COTTON THOUGHT PROCESS: Why August Alsina Had Every Right To Cut A Shine On The 106 Host


I’m sure you’ve heard about singer August Alsina cursing out on of BET’s 106 & Park hosts yesterday (April 15) after she asked him about his “beef” with fellow singer Trey Songz.  It was apparent that that subject was agreed upon to be off-limits between then, yet she asked about it live anyway.

Be clear, I’m not condoning Alsina’s language, but he actually had a valid reason to be mad about the blatant disrespect that the host, Keisha Chante, showed him.  Too many reporters now are trying to take the Wendy Williams route trying to bully artists into answering questions because it’s being recorded live. It’s about time somebody put these interviewers in their place. Alsina’s label spent good money on 106 promoting his album the past seven days with 3 minute mini-profiles of him.  So to do this on the day his album dropped is just shameful.

People criticizing August for “not being professional,” yet the one really being unprofessional was Keisha Chante.  It’s a 99% chance that his publicist told them beforehand what not to ask. The host went ahead and disrespectfully asked him not once, but twice, even after he was clearly agitated.  An artist doesn’t have to answer every question, especially when it’s just gossip.  It’s the same way an artist isn’t obliged to give every autograph and take every picture.  Even if you have financially supported them, you supported them as a music artist and that doesn’t give anyone an all-access pass to their personal space and life.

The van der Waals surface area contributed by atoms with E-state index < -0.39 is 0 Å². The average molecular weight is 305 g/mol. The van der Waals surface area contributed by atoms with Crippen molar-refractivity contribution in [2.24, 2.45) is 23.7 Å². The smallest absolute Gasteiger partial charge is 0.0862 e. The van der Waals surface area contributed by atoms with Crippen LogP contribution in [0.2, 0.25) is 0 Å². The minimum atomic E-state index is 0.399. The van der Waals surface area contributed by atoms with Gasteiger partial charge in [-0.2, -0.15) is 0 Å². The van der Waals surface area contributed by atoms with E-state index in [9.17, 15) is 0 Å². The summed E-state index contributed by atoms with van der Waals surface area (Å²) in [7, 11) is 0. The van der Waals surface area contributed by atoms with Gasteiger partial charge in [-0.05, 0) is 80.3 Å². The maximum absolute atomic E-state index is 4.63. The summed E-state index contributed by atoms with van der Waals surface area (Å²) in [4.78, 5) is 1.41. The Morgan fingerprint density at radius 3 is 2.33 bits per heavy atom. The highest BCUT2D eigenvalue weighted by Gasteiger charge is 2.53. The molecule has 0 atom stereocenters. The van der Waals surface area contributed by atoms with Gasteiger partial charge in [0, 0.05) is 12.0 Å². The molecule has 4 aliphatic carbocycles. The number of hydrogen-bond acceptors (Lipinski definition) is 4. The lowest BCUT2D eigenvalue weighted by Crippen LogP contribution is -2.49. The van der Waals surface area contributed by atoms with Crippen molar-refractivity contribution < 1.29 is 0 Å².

It’s funny that last week I was listening to one of New York’s Hot 97’s Juan Epstein podcasts from last year where the station’s general manager, Ebro, was schooling one of his on-air personalites for going into an interview blind without knowing any of the questions and, consequently, being hit with prodding question after question about their rivals, Power 105’s The Breakfast Club.  Here’s what he had to say:

“We live in a world where everyone thinks they’re entitled . “I have a blog” and “I have a Twitter so I should get an interview.” No you shouldn’t! Who the f___ are you!? When the New York Times emails me about a interview: send me your questions. I don’t know you. You’re trying to do your job. I don’t know what you got planned for me.  And I know your job as a journalist is to get me on the phone and to get me off my game. Or to say something to poke and pry.  Send me your questions, I’ll give you some good stuff so you have a compelling interview. I don’t want you to NOT have a compelling interview. I’m just not going to let you control the interview. YOU NEVER LET A INTERVIEWER CONTROL YOU! We’re in this business.  Mutha_____s out here trying to make a name for themselves, that’s what they do. That’s what they’re supposed to be doing. When you go into a interview, you gotta know what you’re dealing with and not over talk.”



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